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Senate endorses forest equity for Coquille Tribe

(SBG photo / Justina Coelho)

COOS BAY, Ore. -- After more than 20 years, the Coquille Indian Tribe "finally may be freed from unfairly cumbersome forest management rules," the tribe said in a news release Friday.

The U.S. Senate voted Thursday to pass the Western Oregon Tribal Fairness Act, which “decouples” the Coquille Tribal Forest from federal land management rules, the tribe said. The Coquilles are the only U.S. tribe bound by those rules.

“We are tremendously relieved and grateful to have the Senate address the disparity that has burdened our forest for so long,” said Tribal Chairwoman Brenda Meade.

Sponsored by Rep. Peter DeFazio, D-Ore., the bill cleared the House in July – the latest of DeFazio’s repeated attempts to decouple the Coquille Forest. Until Thursday, the legislation had never passed in the Senate.

The bill still needs President Donald Trump’s signature.

The Coquilles are one of three tribes being helped by the Western Oregon Tribal Fairness Act. The bill cedes 17,519 acres of federal land to the Cow Creek Band of Umpqua Tribe of Indians, and 14,742 acres to the Confederated Tribes of Coos, Lower Umpqua and Siuslaw Indians. It provides the two tribes a land base for the first time since their restoration as federally recognized tribes in the 1980s, the tribe explained.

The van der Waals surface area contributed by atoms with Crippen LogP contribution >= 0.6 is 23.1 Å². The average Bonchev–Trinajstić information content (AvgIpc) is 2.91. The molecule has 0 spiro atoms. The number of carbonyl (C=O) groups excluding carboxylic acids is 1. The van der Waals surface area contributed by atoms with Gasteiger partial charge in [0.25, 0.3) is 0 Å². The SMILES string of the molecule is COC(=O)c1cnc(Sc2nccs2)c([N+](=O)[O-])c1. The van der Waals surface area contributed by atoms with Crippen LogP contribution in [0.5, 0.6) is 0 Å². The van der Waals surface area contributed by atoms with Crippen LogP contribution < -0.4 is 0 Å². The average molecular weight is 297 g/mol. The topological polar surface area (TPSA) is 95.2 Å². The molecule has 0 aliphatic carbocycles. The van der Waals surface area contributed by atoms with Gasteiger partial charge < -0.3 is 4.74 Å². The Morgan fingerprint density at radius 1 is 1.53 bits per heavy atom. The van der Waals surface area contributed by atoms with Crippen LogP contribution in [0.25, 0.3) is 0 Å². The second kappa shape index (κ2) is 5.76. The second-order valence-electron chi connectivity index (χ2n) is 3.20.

Congress took a comparable step with the Coquille Tribal Forest in 1996, though on a smaller scale. The 5,400-acre Coquille Forest was intended to help the tribe support education, health care and elder services.

The 1996 legislation, however, tied the land’s management to the standards governing nearby federal lands, according to the tribe. They say this special legal burden – unique among U.S. tribes – hamstrung the Coquilles’ ability to manage their lands efficiently and effectively, Meade said.

Despite this legal handicap, the Coquille Tribe says they have achieved a consistent record of sustainable harvest, surpassing the performance of any federal forest in the region. It employs scientific forestry in tandem with environmental values that have protected its ancestral homelands for thousands of years.

Being freed from the federal rules will let the Coquilles make further management improvements, using a science-based, adaptive forest model that creates more wood-products jobs for the community, Meade said.

“Our people have managed these forests since time began,” Meade said. “We are excited to once again be in control of a small piece of our homeland.”

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